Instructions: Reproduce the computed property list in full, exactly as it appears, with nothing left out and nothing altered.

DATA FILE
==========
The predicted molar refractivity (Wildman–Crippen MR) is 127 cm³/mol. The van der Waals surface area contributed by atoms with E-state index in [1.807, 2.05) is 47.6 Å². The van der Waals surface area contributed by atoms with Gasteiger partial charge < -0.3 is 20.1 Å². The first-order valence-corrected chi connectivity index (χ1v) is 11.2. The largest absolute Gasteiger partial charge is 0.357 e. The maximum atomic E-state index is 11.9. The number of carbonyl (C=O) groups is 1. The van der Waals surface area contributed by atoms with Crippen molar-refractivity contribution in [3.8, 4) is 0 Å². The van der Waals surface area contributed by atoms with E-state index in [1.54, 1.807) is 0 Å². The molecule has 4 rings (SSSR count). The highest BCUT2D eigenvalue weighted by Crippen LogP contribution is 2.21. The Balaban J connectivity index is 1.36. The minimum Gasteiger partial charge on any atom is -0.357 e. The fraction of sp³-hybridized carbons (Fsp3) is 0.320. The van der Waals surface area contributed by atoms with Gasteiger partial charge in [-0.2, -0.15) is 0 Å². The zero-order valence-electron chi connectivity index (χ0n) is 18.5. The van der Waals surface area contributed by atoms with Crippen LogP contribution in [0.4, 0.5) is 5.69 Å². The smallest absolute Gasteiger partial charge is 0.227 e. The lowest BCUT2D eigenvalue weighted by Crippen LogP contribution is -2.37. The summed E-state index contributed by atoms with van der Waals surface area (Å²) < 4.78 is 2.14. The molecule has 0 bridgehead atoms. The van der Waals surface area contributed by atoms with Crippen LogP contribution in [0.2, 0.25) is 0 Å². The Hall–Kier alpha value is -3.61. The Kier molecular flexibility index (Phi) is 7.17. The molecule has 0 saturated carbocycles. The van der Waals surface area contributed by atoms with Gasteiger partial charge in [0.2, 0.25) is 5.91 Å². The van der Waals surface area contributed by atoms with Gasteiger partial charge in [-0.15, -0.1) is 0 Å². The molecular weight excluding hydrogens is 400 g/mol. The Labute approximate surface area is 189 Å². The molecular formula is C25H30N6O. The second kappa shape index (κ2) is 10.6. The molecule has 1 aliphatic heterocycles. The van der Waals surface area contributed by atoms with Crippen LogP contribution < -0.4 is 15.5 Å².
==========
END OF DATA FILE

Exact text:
The predicted molar refractivity (Wildman–Crippen MR) is 127 cm³/mol. The van der Waals surface area contributed by atoms with E-state index in [1.807, 2.05) is 47.6 Å². The van der Waals surface area contributed by atoms with Gasteiger partial charge < -0.3 is 20.1 Å². The first-order valence-corrected chi connectivity index (χ1v) is 11.2. The largest absolute Gasteiger partial charge is 0.357 e. The maximum atomic E-state index is 11.9. The number of carbonyl (C=O) groups is 1. The van der Waals surface area contributed by atoms with Crippen molar-refractivity contribution in [3.8, 4) is 0 Å². The van der Waals surface area contributed by atoms with E-state index in [1.54, 1.807) is 0 Å². The molecule has 4 rings (SSSR count). The highest BCUT2D eigenvalue weighted by Crippen LogP contribution is 2.21. The Balaban J connectivity index is 1.36. The minimum Gasteiger partial charge on any atom is -0.357 e. The fraction of sp³-hybridized carbons (Fsp3) is 0.320. The van der Waals surface area contributed by atoms with Gasteiger partial charge in [-0.2, -0.15) is 0 Å². The zero-order valence-electron chi connectivity index (χ0n) is 18.5. The van der Waals surface area contributed by atoms with Crippen LogP contribution in [0.4, 0.5) is 5.69 Å². The smallest absolute Gasteiger partial charge is 0.227 e. The lowest BCUT2D eigenvalue weighted by Crippen LogP contribution is -2.37. The summed E-state index contributed by atoms with van der Waals surface area (Å²) < 4.78 is 2.14. The molecule has 0 bridgehead atoms. The van der Waals surface area contributed by atoms with Crippen LogP contribution in [0.2, 0.25) is 0 Å². The Hall–Kier alpha value is -3.61. The Kier molecular flexibility index (Phi) is 7.17. The molecule has 0 saturated carbocycles. The van der Waals surface area contributed by atoms with Gasteiger partial charge in [0.2, 0.25) is 5.91 Å². The van der Waals surface area contributed by atoms with Gasteiger partial charge in [-0.15, -0.1) is 0 Å². The molecular weight excluding hydrogens is 400 g/mol. The Labute approximate surface area is 189 Å². The molecular formula is C25H30N6O. The second kappa shape index (κ2) is 10.6. The molecule has 1 aliphatic heterocycles. The van der Waals surface area contributed by atoms with Crippen LogP contribution < -0.4 is 15.5 Å².